One of Tony Bennett's most spectacular recordings of the 1960s is The Movie Song Album. On this 1965 tribute to Hollywood, Bennett is at his artistic and vocal best, delivering deeply personal and emotionally reflective renditions of the day's movie themes. For my money, there's no finer Bennett than the singer interpreting 1960s movie and Broadway hits. I even dig Bennett on pop-rock material of the period (Something, Love Story, etc.)
But make no mistake—The Movie Song Album isn't a pop disc. It's a stealth jazz album on par with the best jazz-vocal strings recordings (Billie Holiday's Lady in Satin, Frank Sinatra's Only the Lonely, Ella Fitzgerald's Rodgers and Hart Songbook and David Allyn's A Perfect Match). At the helm on this date was Johnny Mandel, who as musical director perfectly selected the arrangers for the songs and arranged three himself—two of which he composed. Johnny also conducted the orchestra on a number of the tracks.
First, a word about movie music. In the 1960s, with the decline of the MGM musical and rise of the adult drama, more films began to feature a theme song that had a dual purpose. If the song was beautifully crafted, you left the theater feeling more emotional about what you saw on the screen. What's more, the song could be used to sell soundtrack LPs and 45-rpms and would wind up being covered by singers of the day. Interestingly, many movie themes from the early and mid-1960s were piercing ballads (More, Alfie, Valley of the Dolls, Jean, Romeo and Juliette, Born Free, Moon River and so on).
The Movie Song Album captures the ballad era in movie music perfectly. As Bennett sings, you can hear him immersing himself in the various lush arrangements and weighing his phrasing of every lyric. On each song, Bennett delivers a passionate and penetrating rendition without ever abandoning his up-close intimacy or street-singer optimism.
For the date, Johnny Mandel pulled in the era's greatest studio and arrangers and players. There are charts by Al Cohn (Smile, The Second Time Around and The Trolley Song) and Larry Wilcox (a dazzling Maybe September, Days of Wine and Roses). Other arrangers were the songs' composers: Neal Hefti [pictured] (Girl Talk), Quincy Jones (The Pawnbroker), Luiz Bonfa (Samba de Orfeu) and a spectacular arrangement of Never Too Late by David Rose. And, of course, Johnny Mandel wrote nonpareil charts for The Gentle Rain and his own Emily and The Shadow of Your Smile.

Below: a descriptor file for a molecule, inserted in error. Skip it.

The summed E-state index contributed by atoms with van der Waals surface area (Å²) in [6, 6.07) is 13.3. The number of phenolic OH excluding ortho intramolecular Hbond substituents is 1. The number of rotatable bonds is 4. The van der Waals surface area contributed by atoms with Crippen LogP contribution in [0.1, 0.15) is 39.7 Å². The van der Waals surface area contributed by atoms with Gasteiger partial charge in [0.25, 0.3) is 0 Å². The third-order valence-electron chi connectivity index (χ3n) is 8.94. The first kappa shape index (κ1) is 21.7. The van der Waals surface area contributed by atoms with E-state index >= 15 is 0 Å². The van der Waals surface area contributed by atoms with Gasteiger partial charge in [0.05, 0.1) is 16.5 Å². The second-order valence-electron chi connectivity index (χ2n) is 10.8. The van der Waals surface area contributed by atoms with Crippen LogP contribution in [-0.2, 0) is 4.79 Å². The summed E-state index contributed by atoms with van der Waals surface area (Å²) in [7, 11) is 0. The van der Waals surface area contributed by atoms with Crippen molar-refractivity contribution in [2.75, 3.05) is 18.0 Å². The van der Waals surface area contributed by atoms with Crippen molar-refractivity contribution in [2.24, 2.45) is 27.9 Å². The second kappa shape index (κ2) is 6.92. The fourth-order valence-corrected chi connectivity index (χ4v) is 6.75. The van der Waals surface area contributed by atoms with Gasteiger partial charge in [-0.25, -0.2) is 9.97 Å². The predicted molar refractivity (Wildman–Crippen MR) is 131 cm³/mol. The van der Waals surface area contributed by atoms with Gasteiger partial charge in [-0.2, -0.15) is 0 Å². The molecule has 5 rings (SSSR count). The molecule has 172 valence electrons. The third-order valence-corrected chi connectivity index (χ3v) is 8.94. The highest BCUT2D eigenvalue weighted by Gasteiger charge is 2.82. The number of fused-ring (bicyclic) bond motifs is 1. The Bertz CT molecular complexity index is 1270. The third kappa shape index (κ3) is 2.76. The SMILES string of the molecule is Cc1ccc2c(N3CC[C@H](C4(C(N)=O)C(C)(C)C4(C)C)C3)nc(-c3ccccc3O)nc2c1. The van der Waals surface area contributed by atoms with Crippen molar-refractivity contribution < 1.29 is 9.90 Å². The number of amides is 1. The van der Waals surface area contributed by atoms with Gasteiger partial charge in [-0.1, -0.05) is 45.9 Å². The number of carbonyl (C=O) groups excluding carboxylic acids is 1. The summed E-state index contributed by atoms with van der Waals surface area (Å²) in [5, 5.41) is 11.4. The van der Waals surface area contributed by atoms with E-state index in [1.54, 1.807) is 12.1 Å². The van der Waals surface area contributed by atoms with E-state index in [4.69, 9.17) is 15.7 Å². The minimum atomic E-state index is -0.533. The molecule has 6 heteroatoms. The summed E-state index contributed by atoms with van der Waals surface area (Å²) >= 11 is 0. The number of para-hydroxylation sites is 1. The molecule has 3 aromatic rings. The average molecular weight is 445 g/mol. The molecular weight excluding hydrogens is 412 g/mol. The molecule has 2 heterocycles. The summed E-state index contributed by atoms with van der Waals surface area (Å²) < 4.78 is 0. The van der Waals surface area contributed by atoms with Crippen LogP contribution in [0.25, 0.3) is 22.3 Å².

The sidemen? A virtual It's a Mad Mad Mad World of the jazz business. That's Lou Levy's doodling piano opening Girl Talk, pianist Jimmy Rowles providing the key-spray intro to The Shadow of Your Smile and Tommy Flanagan offering tender chord voicings on his accompaniment to Smile. Johnny knew what he was doing: Each pianist put his own stamp on the song. The tenor solo on The Trolley Song (the only non-60s theme and the session's only uptempo tune)? Zoot Sims [pictured].
As Johnny Mandel told me yesterday, "I had the best studio and jazz musicians in the world on that album."
What I love most about this album are the now-forgotten hits—Quincy Jones' The Pawnbroker, David Rose's Never Too Late and Percy Faith's Maybe September, a powerful ballad from The Oscar, a now-hammy 1966 movie in which Tony Bennett had a co-starring role (as Hymie Kelly). As you listen to these songs, you're transported back to another time: the twilight years of film songcraft, jazz studio sensibilities and powerful vocal interpretations.
Bennett here is more than matched by the majesty of the arrangements. Listen to David Rose's [pictured] surging nuances in Never Too Late or the smoldering intensity Johnny captures on his own Shadow of Your Smile. Or the crisp snappy delivery Hefti brings to his composition Girl Talk. Or the somber pathos Quincy Jones adds to his work The Pawnbroker. This album has it all—and on multiple levels.
Johnny's reflection yesterday on his masterpiece The Movie Song Album:
"I love that record. We did a good version of The Shadow and Emily. Tony always sings the definitive version of every song I write. His interpretations are always the best. He comes to the territory, stakes his turf and winds up owning the song. There wasn't much agonizing in the studio during those sessions. We ran down some things and then just went to work, and the other composer-conductors were all enormous pros. We just did it, and the result was gorgeous, just great."
JazzWax tracks: Tony Bennett's The Movie Song Album (Columbia) is available at iTunes and here. Even if you already have some of these songs on compilations, download the remastered version. Trust me, this is one of those albums where you want to hear these tracks in order, as producer Ernie Altschuler intended. Or if you can find it on vinyl, even better. I recently purchased a sealed original copy, and the sound is warm and spectacular. Bennett sounds like he's in the room.
JazzWax clip: Here's Tony Bennett singing The Shadow of Your Smile from The Movie Song Album—composed, arranged and conducted here by Johnny Mandel. Listen to Jimmy Rowles' tender piano intro. And dig how warm Tony becomes and how he turns on the power three minutes in. And most of all, dig the fluttering flutes Johnny added at the end....